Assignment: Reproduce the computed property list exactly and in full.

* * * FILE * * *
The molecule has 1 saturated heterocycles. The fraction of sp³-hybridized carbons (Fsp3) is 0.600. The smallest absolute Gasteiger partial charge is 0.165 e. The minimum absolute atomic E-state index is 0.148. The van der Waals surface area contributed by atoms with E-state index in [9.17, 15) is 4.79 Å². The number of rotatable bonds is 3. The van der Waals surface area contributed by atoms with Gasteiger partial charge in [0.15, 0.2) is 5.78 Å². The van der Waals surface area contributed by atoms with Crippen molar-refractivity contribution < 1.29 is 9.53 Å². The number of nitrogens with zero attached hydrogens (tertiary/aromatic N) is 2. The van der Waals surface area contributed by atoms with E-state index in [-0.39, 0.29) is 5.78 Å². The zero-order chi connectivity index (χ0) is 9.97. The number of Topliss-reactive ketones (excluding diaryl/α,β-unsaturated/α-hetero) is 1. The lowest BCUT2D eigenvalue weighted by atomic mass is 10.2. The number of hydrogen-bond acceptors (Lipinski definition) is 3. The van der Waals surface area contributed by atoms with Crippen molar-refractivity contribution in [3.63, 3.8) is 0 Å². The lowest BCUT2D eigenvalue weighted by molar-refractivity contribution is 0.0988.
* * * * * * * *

The molecule has 1 saturated heterocycles. The fraction of sp³-hybridized carbons (Fsp3) is 0.600. The smallest absolute Gasteiger partial charge is 0.165 e. The minimum absolute atomic E-state index is 0.148. The van der Waals surface area contributed by atoms with E-state index in [9.17, 15) is 4.79 Å². The number of rotatable bonds is 3. The van der Waals surface area contributed by atoms with Gasteiger partial charge in [0.15, 0.2) is 5.78 Å². The van der Waals surface area contributed by atoms with Crippen molar-refractivity contribution < 1.29 is 9.53 Å². The number of nitrogens with zero attached hydrogens (tertiary/aromatic N) is 2. The van der Waals surface area contributed by atoms with E-state index in [-0.39, 0.29) is 5.78 Å². The zero-order chi connectivity index (χ0) is 9.97. The number of Topliss-reactive ketones (excluding diaryl/α,β-unsaturated/α-hetero) is 1. The lowest BCUT2D eigenvalue weighted by atomic mass is 10.2. The number of hydrogen-bond acceptors (Lipinski definition) is 3. The van der Waals surface area contributed by atoms with Crippen molar-refractivity contribution in [3.63, 3.8) is 0 Å². The lowest BCUT2D eigenvalue weighted by molar-refractivity contribution is 0.0988.